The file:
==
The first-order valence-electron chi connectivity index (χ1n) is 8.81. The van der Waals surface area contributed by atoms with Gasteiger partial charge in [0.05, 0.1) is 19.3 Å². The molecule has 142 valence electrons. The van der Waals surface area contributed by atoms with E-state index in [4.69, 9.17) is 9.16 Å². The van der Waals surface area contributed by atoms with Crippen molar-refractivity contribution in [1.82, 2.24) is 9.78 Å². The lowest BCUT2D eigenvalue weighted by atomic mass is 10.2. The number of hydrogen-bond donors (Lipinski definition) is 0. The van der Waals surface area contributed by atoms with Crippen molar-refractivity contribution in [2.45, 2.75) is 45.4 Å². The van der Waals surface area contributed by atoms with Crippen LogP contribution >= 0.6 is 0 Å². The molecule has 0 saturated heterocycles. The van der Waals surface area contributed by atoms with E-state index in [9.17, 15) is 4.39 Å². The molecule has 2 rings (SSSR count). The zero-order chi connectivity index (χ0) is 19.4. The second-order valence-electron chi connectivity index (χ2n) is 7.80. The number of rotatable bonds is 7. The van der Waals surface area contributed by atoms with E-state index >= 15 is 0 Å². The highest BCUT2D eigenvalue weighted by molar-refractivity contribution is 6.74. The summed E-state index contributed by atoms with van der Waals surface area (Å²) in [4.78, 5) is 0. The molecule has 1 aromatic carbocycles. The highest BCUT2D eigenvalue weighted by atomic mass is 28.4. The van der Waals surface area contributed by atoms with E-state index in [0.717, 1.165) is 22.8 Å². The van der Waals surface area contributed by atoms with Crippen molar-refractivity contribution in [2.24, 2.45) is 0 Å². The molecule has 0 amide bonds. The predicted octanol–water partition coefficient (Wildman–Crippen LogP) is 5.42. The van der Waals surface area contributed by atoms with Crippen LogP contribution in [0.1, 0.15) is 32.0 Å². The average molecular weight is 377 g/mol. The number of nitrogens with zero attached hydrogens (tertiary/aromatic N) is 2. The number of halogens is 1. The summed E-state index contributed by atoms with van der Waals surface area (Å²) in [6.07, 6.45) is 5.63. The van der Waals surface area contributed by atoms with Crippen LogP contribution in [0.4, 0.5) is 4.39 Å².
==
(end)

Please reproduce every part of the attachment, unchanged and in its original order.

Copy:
The first-order valence-electron chi connectivity index (χ1n) is 8.81. The van der Waals surface area contributed by atoms with Gasteiger partial charge in [0.05, 0.1) is 19.3 Å². The molecule has 142 valence electrons. The van der Waals surface area contributed by atoms with E-state index in [4.69, 9.17) is 9.16 Å². The van der Waals surface area contributed by atoms with Crippen molar-refractivity contribution in [1.82, 2.24) is 9.78 Å². The lowest BCUT2D eigenvalue weighted by atomic mass is 10.2. The number of hydrogen-bond donors (Lipinski definition) is 0. The van der Waals surface area contributed by atoms with Crippen molar-refractivity contribution in [2.45, 2.75) is 45.4 Å². The van der Waals surface area contributed by atoms with Crippen LogP contribution >= 0.6 is 0 Å². The molecule has 0 saturated heterocycles. The van der Waals surface area contributed by atoms with E-state index in [9.17, 15) is 4.39 Å². The molecule has 2 rings (SSSR count). The zero-order chi connectivity index (χ0) is 19.4. The second-order valence-electron chi connectivity index (χ2n) is 7.80. The number of rotatable bonds is 7. The van der Waals surface area contributed by atoms with E-state index >= 15 is 0 Å². The highest BCUT2D eigenvalue weighted by molar-refractivity contribution is 6.74. The summed E-state index contributed by atoms with van der Waals surface area (Å²) in [4.78, 5) is 0. The molecule has 1 aromatic carbocycles. The highest BCUT2D eigenvalue weighted by atomic mass is 28.4. The van der Waals surface area contributed by atoms with E-state index in [0.717, 1.165) is 22.8 Å². The van der Waals surface area contributed by atoms with Crippen molar-refractivity contribution in [2.24, 2.45) is 0 Å². The molecule has 0 amide bonds. The predicted octanol–water partition coefficient (Wildman–Crippen LogP) is 5.42. The van der Waals surface area contributed by atoms with Crippen LogP contribution in [0.1, 0.15) is 32.0 Å². The average molecular weight is 377 g/mol. The number of nitrogens with zero attached hydrogens (tertiary/aromatic N) is 2. The number of halogens is 1. The summed E-state index contributed by atoms with van der Waals surface area (Å²) in [6.07, 6.45) is 5.63. The van der Waals surface area contributed by atoms with Crippen LogP contribution in [0.4, 0.5) is 4.39 Å².